Reactions to Peña Popo’s beautiful illustration and the story behind it have been incredibly supportive.

Twitter / @leeshaheard

Most people can relate to the story of sacrifice and love told by Peña Popo’s Google Doodle. Basically, it makes us all think about our own mothers. No wonder her entry won; it tugs at all of our heartstrings. We can’t help but want to support this young artist. 

This tweet credits Peña Popo’s win to #BlackGirlMagic and we have to agree with this based on her undeniable excellence.

 Twitter /@destinyiyabo

We always love to see a woman of color succeed but we are especially proud of this Afro-Latina and her accomplishments. It just goes to show that brilliance and talent can’t be contained by bigotry, bias or colorism. We have to label this win with #AfroLatinaExcellence.

While Peña Popo was both the winner in her age group and the national champion of this year’s Doodle for Google, she wasn’t the only one to win

Google / Amadys López Velásquez

Natalia Pepe of Connecticut won the K-3 grade group with a doodle that honors the farmers of America. Amadys López Velásquez of Puerto Rico won the 4-5 grade group with a doodle that celebrates the power of imagination. Texas student Christelle Matildo won first place in the 6-7 grade group with an entry that hopes for a better tomorrow. New Jersey native Jeremy Henskens won the 8-9 grade group with a comic book-inspired doodle. 

Congrats to Peño Popo and all the other winners. We hope the real future is half as beautiful as the one they’ve doodled

This Argentine Doctor Saved Millions Of Lives With A Groundbreaking Surgery And Now He Has His Own Google Doodle

Culture

This Argentine Doctor Saved Millions Of Lives With A Groundbreaking Surgery And Now He Has His Own Google Doodle

Google

Google has become well known for it’s regularly tributed to some of the most famed people in history. Unsurprisingly, Latinos make up a massive bundle of Google’s over 900 doodles.

And today, Google is honoring an Argentine doctor who contributed one of the most commonly used medical procedures to the world – saving millions of lives in the process.

The legacy of Argentine surgeon Rene Favaloro is being remembered by a Google Doodle today on what would have been his 96th birthday.

Credit: @CleClinicNews / Twitter

René Favaloro, a pioneering Argentine heart surgeon, is being remembered with a Google Doodle for his contributions to coronary bypass surgery on what would have been his 96th birthday.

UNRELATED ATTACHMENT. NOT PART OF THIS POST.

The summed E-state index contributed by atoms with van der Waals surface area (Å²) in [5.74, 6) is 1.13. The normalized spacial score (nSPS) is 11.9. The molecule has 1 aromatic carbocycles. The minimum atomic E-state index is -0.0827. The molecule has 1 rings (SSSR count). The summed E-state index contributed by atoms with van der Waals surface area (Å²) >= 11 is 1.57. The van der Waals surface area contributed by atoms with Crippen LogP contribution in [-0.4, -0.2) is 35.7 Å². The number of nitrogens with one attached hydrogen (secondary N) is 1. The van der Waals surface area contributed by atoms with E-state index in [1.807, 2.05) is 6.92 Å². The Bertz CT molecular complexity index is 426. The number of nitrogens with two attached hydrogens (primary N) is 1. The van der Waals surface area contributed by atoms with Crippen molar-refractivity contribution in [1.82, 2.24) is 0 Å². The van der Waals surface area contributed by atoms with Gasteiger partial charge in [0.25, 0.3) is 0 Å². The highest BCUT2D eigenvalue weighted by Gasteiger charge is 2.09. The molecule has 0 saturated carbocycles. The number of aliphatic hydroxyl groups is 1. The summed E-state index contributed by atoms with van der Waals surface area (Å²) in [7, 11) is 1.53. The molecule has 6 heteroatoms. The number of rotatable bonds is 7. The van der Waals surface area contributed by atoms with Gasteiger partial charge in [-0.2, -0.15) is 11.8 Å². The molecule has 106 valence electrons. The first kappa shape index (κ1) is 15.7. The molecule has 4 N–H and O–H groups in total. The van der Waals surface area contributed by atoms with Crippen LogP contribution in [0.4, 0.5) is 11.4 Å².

Born in La Plata, Argentina, in 1923, Favaloro started his career as a doctor in the farming community of Jacinto Arauz, where he built his own operating room, trained nurses and set up a local blood bank.

In 1962 he moved to the United States where he pioneered coronary bypass surgery, a technique used to restore blood flow to the heart when the vessel supplying it is blocked.

René Favaloro was a pioneer in cardiac surgery and his discovery has saved countless lives.

Credit: @American_Heart / Twitter

Favaloro developed a method using a vein from the leg, implanting it to bypass the blockage in the coronary artery. He performed the first operation of this kind on a 51 year-old woman at the Cleveland Clinic in 1967. The historic operation was a success and the procedure has saved countless lives since then.

Today, coronary artery bypass surgery is one of the most common operations. Doctors performed 213,700 in the U.S. in 2011.

But who was René Favaloro?

Credit: @newscientist / Twitter

Rene Favaloro was born in 1923 in La Plata, Argentina and went on to earn a degree in medicine from the National University of La Plata in 1948.

He worked as a doctor in his home country for a time before moving to the US to study thoracic and cardiovascular surgery at the Cleveland Clinic

Favaloro returned to Argentina in 1972, where he would later found his own medical institution, the Favaloro Foundation.

While Favaloro himself was reluctant to be known as the “father” of coronary bypass surgery, his work played a fundamental role in introducing the procedure into the clinical arena.

Of his legacy, Favaloro wrote: “’We’ is more important than ‘I.’ In medicine, the advances are always the result of many efforts accumulated over the years.”

Today, the Favaloro Foundation serves patients based on their medical needs rather than their ability to pay and tecaches Dr Favaloro’s innovative techniques to doctors all over Latin America.

Sadly, his clinic pushed him into debt and he took his own life in 2000.

Credit: @Bravp_MD / Twitter

He took his own life on July 29, 2000 at the age of 77. The day before his death he sent a letter to then-Argentine President Fernando de la Rúa (who died three days ago) asking him for help to secure funding for his foundation, which had become mired in debt as a result of a national economic crisis.

Many took to Twitter to share in their Argentine pride.

Credit: @CleClinicNews / Twitter

Many were excited to see such an important Argentine figure getting global recognition for this contributions to the world.

While other doctors expressed how much they owe to Dr. Favaloro.

Credit: @TIME / Twitter

Without the work of Dr. Favaloro, many doctors pointed out that we could be living in a world where there are a lot more preventable deaths because of heart disease.

READ: 25 Times Latinos Have Graced The Google Doodle